Why should I consider enrolling my child in an immersion program?

Immersion programs are the fastest growing and most effective type of foreign language program currently available in U.S. schools. Most immersion students can be expected to reach higher levels of second language proficiency than students in other school-based language programs. Becoming bilingual opens the door to communication with more people in more places. If you want your child to be armed with the skills necessary to interact competently in an increasingly interdependent world community, then you should consider the language immersion program at Jenison Public Schools. Children are language sponges, and numerous studies have shown that immersion at an early age in a foreign language is the best way to ensure future fluency.

What is less commonly known is that such immersion also increases vocabulary growth in the native language and enhances overall cognitive development. Put simply, children who experience immersion learning acquire distinct advantages that go far beyond fluency in a second language. Immersion learners benefit cognitively, exhibiting greater nonverbal problem-solving abilities and more flexible thinking than their non-immersion peers. It has been suggested that the very processes learners use to make sense of the teacher’s meaning in a second language make them pay closer attention and think harder. These processes, in turn, appear to have a positive effect on cognitive development.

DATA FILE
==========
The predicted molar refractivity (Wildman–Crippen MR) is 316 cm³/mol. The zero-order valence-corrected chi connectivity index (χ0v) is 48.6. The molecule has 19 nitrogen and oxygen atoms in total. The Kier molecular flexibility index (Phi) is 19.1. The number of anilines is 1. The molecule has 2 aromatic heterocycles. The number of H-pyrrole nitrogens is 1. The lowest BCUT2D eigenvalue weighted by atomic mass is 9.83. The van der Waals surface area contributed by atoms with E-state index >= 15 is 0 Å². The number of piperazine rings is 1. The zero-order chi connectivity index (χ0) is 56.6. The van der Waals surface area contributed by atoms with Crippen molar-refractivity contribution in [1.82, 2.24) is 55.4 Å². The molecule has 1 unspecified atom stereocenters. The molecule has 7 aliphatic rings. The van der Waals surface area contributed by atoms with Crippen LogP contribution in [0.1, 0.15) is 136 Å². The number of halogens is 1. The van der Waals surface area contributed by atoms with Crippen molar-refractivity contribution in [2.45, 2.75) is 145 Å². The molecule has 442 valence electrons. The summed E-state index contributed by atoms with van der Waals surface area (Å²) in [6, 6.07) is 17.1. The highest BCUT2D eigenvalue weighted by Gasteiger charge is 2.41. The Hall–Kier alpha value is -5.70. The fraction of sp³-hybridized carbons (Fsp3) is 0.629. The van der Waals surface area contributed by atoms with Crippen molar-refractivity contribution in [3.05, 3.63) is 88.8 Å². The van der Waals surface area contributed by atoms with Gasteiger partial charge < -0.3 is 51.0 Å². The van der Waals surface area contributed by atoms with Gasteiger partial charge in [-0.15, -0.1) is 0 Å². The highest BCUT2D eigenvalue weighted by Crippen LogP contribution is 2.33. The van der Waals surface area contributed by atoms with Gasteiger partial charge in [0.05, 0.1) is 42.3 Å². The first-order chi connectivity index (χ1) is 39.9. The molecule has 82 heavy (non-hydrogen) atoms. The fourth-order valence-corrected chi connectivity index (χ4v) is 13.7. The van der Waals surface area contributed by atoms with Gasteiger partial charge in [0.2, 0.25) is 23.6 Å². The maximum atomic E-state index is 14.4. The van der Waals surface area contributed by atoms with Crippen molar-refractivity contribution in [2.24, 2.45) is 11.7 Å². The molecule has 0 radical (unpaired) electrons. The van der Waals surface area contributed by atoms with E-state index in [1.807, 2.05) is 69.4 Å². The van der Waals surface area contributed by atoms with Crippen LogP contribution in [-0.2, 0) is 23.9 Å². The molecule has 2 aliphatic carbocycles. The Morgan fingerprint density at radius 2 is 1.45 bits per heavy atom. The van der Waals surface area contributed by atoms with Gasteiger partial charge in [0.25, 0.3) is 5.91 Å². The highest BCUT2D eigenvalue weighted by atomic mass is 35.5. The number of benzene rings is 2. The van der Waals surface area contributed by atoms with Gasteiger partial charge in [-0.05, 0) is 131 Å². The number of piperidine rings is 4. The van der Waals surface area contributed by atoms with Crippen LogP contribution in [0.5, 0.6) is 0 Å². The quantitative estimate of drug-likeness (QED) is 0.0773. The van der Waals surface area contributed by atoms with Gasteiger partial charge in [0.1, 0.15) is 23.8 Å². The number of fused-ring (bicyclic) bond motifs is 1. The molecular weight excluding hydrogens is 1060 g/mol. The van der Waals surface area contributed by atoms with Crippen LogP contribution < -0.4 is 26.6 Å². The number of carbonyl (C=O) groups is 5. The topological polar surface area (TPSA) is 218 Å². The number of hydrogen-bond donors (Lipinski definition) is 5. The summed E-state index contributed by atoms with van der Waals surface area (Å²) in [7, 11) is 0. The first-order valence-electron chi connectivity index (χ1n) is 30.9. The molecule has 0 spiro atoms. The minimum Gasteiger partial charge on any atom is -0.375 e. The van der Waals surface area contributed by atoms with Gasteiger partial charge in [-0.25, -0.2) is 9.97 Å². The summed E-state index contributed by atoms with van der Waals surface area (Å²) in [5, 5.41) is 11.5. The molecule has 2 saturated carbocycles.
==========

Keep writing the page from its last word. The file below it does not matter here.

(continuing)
More than three decades of studies consistently have shown that immersion students achieve as well as, or better than, non-immersion peers on standardized measures of verbal and mathematics skills administered in English.

Are there any other advantages to language immersion?

In survey after survey, company presidents and business executives cite the ability to speak and write clearly and effectively as the most important qualification they look for in a job candidate. At the same time, however, they often complain how difficult it is to find candidates with adequate communication skills. Technology and economic interdependence have made the world a smaller place. Never before have so many people from different countries been able to come together to share knowledge or do business. And never before has there been such a need for talented and well-trained young people in all fields who are conversant with other cultures and who can communicate well in English and in another language.